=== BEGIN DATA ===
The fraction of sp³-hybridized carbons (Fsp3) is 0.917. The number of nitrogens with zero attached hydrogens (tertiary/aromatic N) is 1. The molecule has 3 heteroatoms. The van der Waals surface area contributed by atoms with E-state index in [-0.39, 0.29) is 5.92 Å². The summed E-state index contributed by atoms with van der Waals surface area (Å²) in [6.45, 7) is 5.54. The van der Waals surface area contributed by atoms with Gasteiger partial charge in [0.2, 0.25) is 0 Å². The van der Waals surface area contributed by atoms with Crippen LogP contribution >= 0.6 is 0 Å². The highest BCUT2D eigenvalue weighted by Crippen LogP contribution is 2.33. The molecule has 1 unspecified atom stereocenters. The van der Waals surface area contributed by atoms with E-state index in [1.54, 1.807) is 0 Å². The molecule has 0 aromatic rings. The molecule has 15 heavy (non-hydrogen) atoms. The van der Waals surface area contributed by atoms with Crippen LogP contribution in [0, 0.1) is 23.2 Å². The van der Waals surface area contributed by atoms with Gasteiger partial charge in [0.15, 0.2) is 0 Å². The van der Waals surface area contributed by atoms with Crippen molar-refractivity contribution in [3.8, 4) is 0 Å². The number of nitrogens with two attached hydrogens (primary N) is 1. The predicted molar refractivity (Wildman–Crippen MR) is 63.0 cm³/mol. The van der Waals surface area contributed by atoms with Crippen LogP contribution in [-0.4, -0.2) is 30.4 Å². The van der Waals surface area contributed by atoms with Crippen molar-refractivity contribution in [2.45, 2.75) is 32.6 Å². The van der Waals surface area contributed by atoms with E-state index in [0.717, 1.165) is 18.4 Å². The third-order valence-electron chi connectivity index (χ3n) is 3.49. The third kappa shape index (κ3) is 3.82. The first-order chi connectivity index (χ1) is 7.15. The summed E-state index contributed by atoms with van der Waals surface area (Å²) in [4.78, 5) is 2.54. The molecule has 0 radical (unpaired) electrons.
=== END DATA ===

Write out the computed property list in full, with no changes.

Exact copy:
The fraction of sp³-hybridized carbons (Fsp3) is 0.917. The number of nitrogens with zero attached hydrogens (tertiary/aromatic N) is 1. The molecule has 3 heteroatoms. The van der Waals surface area contributed by atoms with E-state index in [-0.39, 0.29) is 5.92 Å². The summed E-state index contributed by atoms with van der Waals surface area (Å²) in [6.45, 7) is 5.54. The van der Waals surface area contributed by atoms with Gasteiger partial charge in [0.2, 0.25) is 0 Å². The van der Waals surface area contributed by atoms with Crippen LogP contribution >= 0.6 is 0 Å². The highest BCUT2D eigenvalue weighted by Crippen LogP contribution is 2.33. The molecule has 1 unspecified atom stereocenters. The van der Waals surface area contributed by atoms with E-state index in [1.54, 1.807) is 0 Å². The molecule has 0 aromatic rings. The molecule has 15 heavy (non-hydrogen) atoms. The van der Waals surface area contributed by atoms with Crippen LogP contribution in [0, 0.1) is 23.2 Å². The van der Waals surface area contributed by atoms with Gasteiger partial charge in [0.15, 0.2) is 0 Å². The van der Waals surface area contributed by atoms with Crippen molar-refractivity contribution in [3.8, 4) is 0 Å². The number of nitrogens with two attached hydrogens (primary N) is 1. The predicted molar refractivity (Wildman–Crippen MR) is 63.0 cm³/mol. The van der Waals surface area contributed by atoms with Crippen LogP contribution in [-0.4, -0.2) is 30.4 Å². The van der Waals surface area contributed by atoms with Crippen molar-refractivity contribution in [2.45, 2.75) is 32.6 Å². The van der Waals surface area contributed by atoms with E-state index in [0.717, 1.165) is 18.4 Å². The third-order valence-electron chi connectivity index (χ3n) is 3.49. The third kappa shape index (κ3) is 3.82. The first-order chi connectivity index (χ1) is 7.15. The summed E-state index contributed by atoms with van der Waals surface area (Å²) in [4.78, 5) is 2.54. The molecule has 0 radical (unpaired) electrons.